Reintroducing Jesus

It’s the first of the month, and that’s when we focus on the character and work of Jesus.


If you had a chance to read the “About Me” section, you know that I enjoy the art of expression.  I also enjoy hearing poetry spoken into my ears.  Therefore, I was refreshed when a dear friend introduced me to Blair Wingo, the official poet for the “Passion for Christ Movement,” through a YouTube video. 


Blair is a spoken word poet.  I guess spoken word finds its foundation somewhere between poetry and rap.  What I love about spoken word poets is that they are often social activists.  They see problems in the world.  They are honest about their causes.  They offer solutions.  They command you to respond, and if you don’t – they will call you out.  The bottom line is that spoken word poets are normally non-passive people; they are very passionate about their messages.


Miss Blair is passionate about Jesus Christ.  As I reflect on today’s post, I think about those who profess to know him, and our earnest need to labor among those who do not yet know him.

Continue reading “Reintroducing Jesus”

Coffee Talk: Social Blunders

Dear Friends, I plan to have Coffee Talk on Thursdays, but since tomorrow is the first of the month, we will dedicate those special days to Jesus.  Therefore, we get to have Thursday’s Coffee Talk on Wednesday this week.


A few weeks ago I was talking to one of my new friends at church, and she expressed conviction over the content that was displayed on her Facebook page.  She had connected with several people from her past (old high school classmates, etc) through this social networking site, and was troubled that they would not know she was a Christian by the content that was displayed on her page.  I have heard the growing concerns associated with social networking.  How should we as Christians respond to this cyberspace phenomenon?  I encouraged her in the following manner:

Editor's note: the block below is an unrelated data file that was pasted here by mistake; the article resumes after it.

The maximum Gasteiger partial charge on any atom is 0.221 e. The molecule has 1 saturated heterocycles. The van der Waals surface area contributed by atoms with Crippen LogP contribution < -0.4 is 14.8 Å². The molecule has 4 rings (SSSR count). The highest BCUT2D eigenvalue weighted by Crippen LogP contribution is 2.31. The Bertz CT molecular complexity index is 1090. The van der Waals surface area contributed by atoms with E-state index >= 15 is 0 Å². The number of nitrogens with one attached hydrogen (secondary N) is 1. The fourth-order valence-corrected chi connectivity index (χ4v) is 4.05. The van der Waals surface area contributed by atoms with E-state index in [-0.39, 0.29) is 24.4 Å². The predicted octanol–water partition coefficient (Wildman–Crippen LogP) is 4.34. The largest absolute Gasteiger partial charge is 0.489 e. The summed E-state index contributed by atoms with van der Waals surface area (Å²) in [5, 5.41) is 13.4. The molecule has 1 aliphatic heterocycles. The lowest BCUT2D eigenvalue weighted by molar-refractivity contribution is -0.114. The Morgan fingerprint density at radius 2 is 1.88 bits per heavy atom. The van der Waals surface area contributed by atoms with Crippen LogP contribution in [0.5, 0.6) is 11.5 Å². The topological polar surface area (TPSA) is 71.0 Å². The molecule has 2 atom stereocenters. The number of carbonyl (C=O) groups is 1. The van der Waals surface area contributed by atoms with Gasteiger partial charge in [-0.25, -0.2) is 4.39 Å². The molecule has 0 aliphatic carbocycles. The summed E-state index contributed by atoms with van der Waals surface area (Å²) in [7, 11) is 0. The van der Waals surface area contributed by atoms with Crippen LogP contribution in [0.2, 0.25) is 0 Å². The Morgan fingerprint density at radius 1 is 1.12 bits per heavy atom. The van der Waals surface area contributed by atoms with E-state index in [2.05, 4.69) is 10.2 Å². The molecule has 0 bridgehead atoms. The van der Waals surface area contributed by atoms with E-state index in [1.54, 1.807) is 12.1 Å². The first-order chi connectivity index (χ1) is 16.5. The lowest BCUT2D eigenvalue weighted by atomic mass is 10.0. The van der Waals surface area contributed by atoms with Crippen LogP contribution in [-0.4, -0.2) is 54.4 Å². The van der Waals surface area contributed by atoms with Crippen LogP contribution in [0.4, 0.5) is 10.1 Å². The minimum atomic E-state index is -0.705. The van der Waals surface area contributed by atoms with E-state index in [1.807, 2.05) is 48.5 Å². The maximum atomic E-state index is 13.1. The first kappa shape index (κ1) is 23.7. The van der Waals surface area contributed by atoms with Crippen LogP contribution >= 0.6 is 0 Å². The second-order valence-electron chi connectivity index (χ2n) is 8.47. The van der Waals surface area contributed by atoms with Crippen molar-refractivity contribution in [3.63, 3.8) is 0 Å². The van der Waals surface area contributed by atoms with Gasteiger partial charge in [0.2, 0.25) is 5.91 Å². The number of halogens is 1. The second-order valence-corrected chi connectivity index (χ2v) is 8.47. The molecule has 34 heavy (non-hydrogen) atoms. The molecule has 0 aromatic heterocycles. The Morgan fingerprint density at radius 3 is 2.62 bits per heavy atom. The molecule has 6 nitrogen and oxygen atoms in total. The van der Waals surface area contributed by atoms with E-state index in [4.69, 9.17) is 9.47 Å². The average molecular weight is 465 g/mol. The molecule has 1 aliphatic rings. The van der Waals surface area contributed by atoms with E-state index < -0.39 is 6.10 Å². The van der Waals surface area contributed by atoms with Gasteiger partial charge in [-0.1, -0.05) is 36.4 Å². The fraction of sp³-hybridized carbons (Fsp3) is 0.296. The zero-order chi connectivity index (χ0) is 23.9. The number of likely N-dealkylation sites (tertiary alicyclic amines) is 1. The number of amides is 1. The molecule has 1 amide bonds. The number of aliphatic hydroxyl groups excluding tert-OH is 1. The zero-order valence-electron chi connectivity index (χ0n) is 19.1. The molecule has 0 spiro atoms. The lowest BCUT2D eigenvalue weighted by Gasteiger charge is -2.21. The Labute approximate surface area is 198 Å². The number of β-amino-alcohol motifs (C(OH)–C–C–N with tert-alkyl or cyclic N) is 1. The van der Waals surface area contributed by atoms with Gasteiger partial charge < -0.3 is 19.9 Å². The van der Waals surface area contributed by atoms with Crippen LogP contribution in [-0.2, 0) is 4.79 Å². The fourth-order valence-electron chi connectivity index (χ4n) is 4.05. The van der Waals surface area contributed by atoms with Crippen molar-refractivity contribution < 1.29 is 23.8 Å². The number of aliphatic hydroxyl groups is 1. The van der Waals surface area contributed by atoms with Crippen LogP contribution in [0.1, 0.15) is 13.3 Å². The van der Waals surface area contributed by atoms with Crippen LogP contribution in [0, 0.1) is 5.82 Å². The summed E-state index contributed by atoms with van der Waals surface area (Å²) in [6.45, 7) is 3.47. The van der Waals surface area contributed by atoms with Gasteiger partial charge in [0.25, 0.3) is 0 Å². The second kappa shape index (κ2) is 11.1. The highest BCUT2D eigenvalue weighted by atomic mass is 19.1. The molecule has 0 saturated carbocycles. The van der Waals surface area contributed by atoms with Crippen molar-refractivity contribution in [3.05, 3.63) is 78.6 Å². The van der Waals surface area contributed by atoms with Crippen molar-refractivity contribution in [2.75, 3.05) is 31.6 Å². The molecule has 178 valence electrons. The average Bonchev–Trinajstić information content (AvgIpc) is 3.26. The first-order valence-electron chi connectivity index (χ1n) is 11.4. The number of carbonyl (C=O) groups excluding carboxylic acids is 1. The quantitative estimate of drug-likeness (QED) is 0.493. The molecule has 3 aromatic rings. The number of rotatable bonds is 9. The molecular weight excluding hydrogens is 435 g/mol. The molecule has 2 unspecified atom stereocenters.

1. Do not feel compelled to accept or “connect” with everyone who wants to be your friend.  Just because you were associates or even friends in grade school, does not mean that they are entitled to the day-to-day happening of your current life, and are free to check out pictures of your special moments with your loved ones.  The “Ignore” button is an option, and that feature is your friend.
  2. Before accepting someone as a friend, check out their page first (if access is allowed).  You can generally tell if you want to reconnect with someone by the content, language, and pictures that are on their wall.
  3. If for some reason you connect with someone, and your gut begins to remind you that you made a HUGE mistake, there is a proper course of action, “Remove Connection.”  This is another excellent feature.
  4. Finally, the internet is a wonderful tool.  It is a quick way to conduct research, get the news, check the weather, visit places where you have never physically gone, and connect with friends.  However, it is also a quick way to give in to temptation and find oneself stuck in sin.  We have the ability to use even this tool to bring God glory, and we should.